September 29, 2013

La Cuesta Encantada

In 1947 the vision of William Randolph Hearst and the incredible architect, Julia Morgan, was finally realized in La Cuesta Encantada or the Enchanted Hill. Better known as Hearst Castle, this towering estate in San Simeon sits looking out onto the ocean from the high hill of the 40,000 acre Hearst estate. With 167 rooms and 127 acres of gardens, pools, terraces, and walkways, Hearst Castle was built to showcase William Hearst's vast art collection and entertain the elite of his era. 

Both those of political esteem, like Winston Churchill, and those of notoriety in Hollywood, such as Charlie Chaplin (who often frequented the estate), were invited to stay at Hearst's grand home. Guests could enjoy tennis courts, horseback riding (a pastime which William himself had grown up enjoying across the endless acres of his family estate), multiple pools, a movie theater, miles of gardens, and many other amenities. An eccentric character, William Hearst wanted his guests to fully enjoy the lavish fantasy that he had created on La Cuesta Encantada. 

In 1957, six years after William Hearst's passing, the Hearst Corporation donated the estate to the State of California, which then turned the land into a state park. Today Hearst Castle is open for tours daily. For just $25 you can be transported into what not only feels like another era, but another world. 

Upon arrival to the tour you are placed on a bus that takes you up the very steep and generally treacherous mountain. It is a wee bit sketchy, but the view at the top is entirely worth it. You arrive at the summit and continue your accent up to the main house, named Casa Grande, by foot. Casa Grande is the largest house, but there are actually four houses on the main estate, and you can purchase a more extensive tour that allows you to walk through them, as well as, more of Casa Grande. I personally recommend this longer tour if you don't have young children and like history. I definitely plan on going back for the longer tour at some point.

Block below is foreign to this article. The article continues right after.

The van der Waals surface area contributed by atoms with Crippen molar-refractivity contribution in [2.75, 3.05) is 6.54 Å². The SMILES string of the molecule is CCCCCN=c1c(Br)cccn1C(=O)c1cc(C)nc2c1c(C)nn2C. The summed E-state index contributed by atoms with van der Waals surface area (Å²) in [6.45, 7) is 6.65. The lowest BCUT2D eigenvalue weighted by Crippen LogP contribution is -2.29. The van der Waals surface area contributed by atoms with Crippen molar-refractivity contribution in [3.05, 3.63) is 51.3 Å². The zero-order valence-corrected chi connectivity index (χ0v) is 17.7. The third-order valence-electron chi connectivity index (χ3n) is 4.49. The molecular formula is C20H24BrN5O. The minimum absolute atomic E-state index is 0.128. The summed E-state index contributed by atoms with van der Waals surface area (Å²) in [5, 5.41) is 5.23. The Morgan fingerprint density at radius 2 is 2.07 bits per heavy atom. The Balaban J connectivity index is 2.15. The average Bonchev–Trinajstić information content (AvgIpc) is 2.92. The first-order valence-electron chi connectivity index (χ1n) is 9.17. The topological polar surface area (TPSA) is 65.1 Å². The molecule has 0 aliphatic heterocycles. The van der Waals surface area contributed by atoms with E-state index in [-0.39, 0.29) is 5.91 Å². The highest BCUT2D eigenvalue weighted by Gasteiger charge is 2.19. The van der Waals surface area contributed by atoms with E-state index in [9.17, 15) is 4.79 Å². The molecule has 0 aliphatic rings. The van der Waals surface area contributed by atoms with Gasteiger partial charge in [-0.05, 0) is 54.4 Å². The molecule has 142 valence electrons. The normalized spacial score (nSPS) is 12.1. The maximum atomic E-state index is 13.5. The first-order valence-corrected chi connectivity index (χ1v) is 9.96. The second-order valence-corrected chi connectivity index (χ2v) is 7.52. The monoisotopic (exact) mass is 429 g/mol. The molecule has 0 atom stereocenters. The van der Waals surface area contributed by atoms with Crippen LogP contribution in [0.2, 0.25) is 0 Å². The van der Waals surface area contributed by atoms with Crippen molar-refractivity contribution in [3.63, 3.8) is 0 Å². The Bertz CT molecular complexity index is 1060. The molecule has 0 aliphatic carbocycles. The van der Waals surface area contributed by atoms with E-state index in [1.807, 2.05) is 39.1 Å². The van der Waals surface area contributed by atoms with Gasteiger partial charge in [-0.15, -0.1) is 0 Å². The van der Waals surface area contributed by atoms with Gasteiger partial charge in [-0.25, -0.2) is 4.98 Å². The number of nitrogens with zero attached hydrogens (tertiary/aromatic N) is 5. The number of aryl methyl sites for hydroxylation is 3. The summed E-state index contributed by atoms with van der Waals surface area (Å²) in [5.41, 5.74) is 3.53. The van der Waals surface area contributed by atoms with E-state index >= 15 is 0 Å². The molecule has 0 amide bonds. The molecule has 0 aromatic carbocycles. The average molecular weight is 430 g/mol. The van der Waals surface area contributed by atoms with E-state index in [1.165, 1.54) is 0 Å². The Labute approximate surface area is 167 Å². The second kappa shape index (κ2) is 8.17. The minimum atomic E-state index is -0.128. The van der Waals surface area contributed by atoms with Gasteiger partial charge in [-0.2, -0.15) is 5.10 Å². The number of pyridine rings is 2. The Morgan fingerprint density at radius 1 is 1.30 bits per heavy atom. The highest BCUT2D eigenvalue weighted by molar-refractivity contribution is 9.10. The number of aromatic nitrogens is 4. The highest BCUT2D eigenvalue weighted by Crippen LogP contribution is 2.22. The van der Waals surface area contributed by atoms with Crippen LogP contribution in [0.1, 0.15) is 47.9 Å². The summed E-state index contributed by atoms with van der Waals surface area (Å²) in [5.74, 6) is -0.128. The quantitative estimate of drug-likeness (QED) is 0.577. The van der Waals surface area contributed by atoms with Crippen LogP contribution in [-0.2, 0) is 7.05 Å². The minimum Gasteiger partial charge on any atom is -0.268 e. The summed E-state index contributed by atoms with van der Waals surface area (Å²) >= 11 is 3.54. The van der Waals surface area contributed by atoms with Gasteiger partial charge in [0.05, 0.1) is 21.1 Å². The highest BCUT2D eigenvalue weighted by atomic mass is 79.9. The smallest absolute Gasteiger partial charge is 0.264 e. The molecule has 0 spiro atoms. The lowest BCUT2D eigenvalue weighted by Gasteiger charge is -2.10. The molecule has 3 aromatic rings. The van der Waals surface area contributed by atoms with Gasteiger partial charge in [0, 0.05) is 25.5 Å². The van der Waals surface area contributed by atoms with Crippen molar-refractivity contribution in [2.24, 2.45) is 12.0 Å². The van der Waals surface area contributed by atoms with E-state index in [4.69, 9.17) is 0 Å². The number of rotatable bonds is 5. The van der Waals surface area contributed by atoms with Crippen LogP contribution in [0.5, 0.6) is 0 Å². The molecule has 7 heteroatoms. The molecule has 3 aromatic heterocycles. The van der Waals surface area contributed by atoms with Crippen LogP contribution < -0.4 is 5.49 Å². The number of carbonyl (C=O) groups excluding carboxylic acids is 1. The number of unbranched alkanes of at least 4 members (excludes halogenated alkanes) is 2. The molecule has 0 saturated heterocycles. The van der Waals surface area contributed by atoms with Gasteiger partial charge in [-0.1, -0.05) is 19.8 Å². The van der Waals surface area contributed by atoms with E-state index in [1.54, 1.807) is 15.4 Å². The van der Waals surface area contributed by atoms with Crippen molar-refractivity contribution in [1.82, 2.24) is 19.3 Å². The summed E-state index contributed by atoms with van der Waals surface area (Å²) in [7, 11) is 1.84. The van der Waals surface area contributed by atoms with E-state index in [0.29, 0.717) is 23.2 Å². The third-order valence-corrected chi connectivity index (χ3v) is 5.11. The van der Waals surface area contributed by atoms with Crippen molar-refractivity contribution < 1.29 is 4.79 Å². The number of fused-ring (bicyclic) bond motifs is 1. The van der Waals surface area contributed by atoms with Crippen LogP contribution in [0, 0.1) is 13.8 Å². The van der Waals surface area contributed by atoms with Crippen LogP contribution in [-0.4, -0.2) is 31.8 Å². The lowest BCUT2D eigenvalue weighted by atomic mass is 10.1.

However, the Casa Grande Tour is plenty substantial. During it you are lead through the main house through several of the beyond ornately decorated rooms, while a tour guide explains some of the traditions of the home and Mr. Hearst's interesting belongings. For example, you are shown one of his collections: his ceiling collection, which is displayed right above your head in every room. After the walkthrough of the main house you are allowed to roam the gardens at your leisure. 

September 26, 2013


Now, I was lucky enough to grow up in a household that was always very appreciative of Birthdays. Therefore, I won't even deny it, I kinda totally love my Birthday; but to be fair, I don't just love my Birthday, I love all Birthdays! They're just so fun! You can have a party! And cake! And presents! All jolly good fun. 

As you get older, however, your Birthday changes. You start to resent getting older (or so I hear, I'm still game to get a little older!), you don't get a piñata, and sticking your fingers in the cake is frowned upon. If you're like me though, you'll continue to act like a little kid whether or not you're turning 5 or 20. There may have been some finger-licking-frosting-stealing behavior...

I know, I'm cute. 

Also, when you get older, if you don't spend your Birthday with your family, you are not really entitled to act like a Birthday-brat. (It's my party and I'll cry if I want to!) Luckily, I remedied that by spending the weekend with my big sis, who let's be real, unnecessarily spoils me rotten; which is exactly what she did on my birthday weekend. 

September 2, 2013

Summer days

Despite rising temperatures here in San Diego, the inevitability of Autumn is near. Even living in Southern California, where our seasons lack the extremity of the rest of the world, summer ends. We've gone back to school, bought our books, and are already eying this years boots. And even though Autumn has its perks, does anything really compare to the electric air and freedom of summer? 

As Anaïs Nin said, "We write to live twice, in the moment and in retrospect." So with that ideal I've been holding on to some of my summer memories, trying to make them last just a little bit longer, while avoiding going back to reality. However, I'm afraid that the time has come to accept that it is, in fact, somehow (where did the time go?!), September. So here's to the lasting memories of summer and the joy of retrospect. 

If you've read previous posts (Welcome to OregonTree climbing and other shenanigans, and Bye bye blue), you'll know that I spent time in Oregon early on in the summer. Well, on that trip we had just so gosh-darn-much fun, we decided to go for round two. My parents, younger sister, and I all made the trek up to the lovely coast in early August and galavanted around, making more than a few memories.

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